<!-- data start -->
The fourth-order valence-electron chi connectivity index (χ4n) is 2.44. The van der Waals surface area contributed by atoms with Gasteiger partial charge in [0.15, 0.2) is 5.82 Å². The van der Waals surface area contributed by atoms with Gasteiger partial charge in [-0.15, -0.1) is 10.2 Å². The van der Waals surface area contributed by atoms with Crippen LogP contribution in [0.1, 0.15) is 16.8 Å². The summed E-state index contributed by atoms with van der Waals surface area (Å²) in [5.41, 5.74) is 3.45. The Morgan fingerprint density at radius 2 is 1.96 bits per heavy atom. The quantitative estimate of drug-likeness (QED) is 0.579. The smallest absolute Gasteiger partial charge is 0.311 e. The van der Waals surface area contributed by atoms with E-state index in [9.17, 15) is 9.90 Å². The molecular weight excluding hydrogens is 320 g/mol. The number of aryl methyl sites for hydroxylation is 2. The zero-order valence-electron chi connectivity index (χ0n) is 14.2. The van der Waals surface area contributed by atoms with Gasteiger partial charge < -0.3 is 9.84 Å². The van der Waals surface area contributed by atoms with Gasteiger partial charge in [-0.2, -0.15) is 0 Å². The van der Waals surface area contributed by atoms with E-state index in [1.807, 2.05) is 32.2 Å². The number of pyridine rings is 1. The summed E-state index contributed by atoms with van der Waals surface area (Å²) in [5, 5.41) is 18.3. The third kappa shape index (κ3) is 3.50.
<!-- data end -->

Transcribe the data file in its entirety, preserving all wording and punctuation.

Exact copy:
The fourth-order valence-electron chi connectivity index (χ4n) is 2.44. The van der Waals surface area contributed by atoms with Gasteiger partial charge in [0.15, 0.2) is 5.82 Å². The van der Waals surface area contributed by atoms with Gasteiger partial charge in [-0.15, -0.1) is 10.2 Å². The van der Waals surface area contributed by atoms with Crippen LogP contribution in [0.1, 0.15) is 16.8 Å². The summed E-state index contributed by atoms with van der Waals surface area (Å²) in [5.41, 5.74) is 3.45. The Morgan fingerprint density at radius 2 is 1.96 bits per heavy atom. The quantitative estimate of drug-likeness (QED) is 0.579. The smallest absolute Gasteiger partial charge is 0.311 e. The van der Waals surface area contributed by atoms with E-state index in [9.17, 15) is 9.90 Å². The molecular weight excluding hydrogens is 320 g/mol. The number of aryl methyl sites for hydroxylation is 2. The zero-order valence-electron chi connectivity index (χ0n) is 14.2. The van der Waals surface area contributed by atoms with Gasteiger partial charge < -0.3 is 9.84 Å². The van der Waals surface area contributed by atoms with Gasteiger partial charge in [-0.2, -0.15) is 0 Å². The van der Waals surface area contributed by atoms with E-state index in [1.807, 2.05) is 32.2 Å². The number of pyridine rings is 1. The summed E-state index contributed by atoms with van der Waals surface area (Å²) in [5, 5.41) is 18.3. The third kappa shape index (κ3) is 3.50.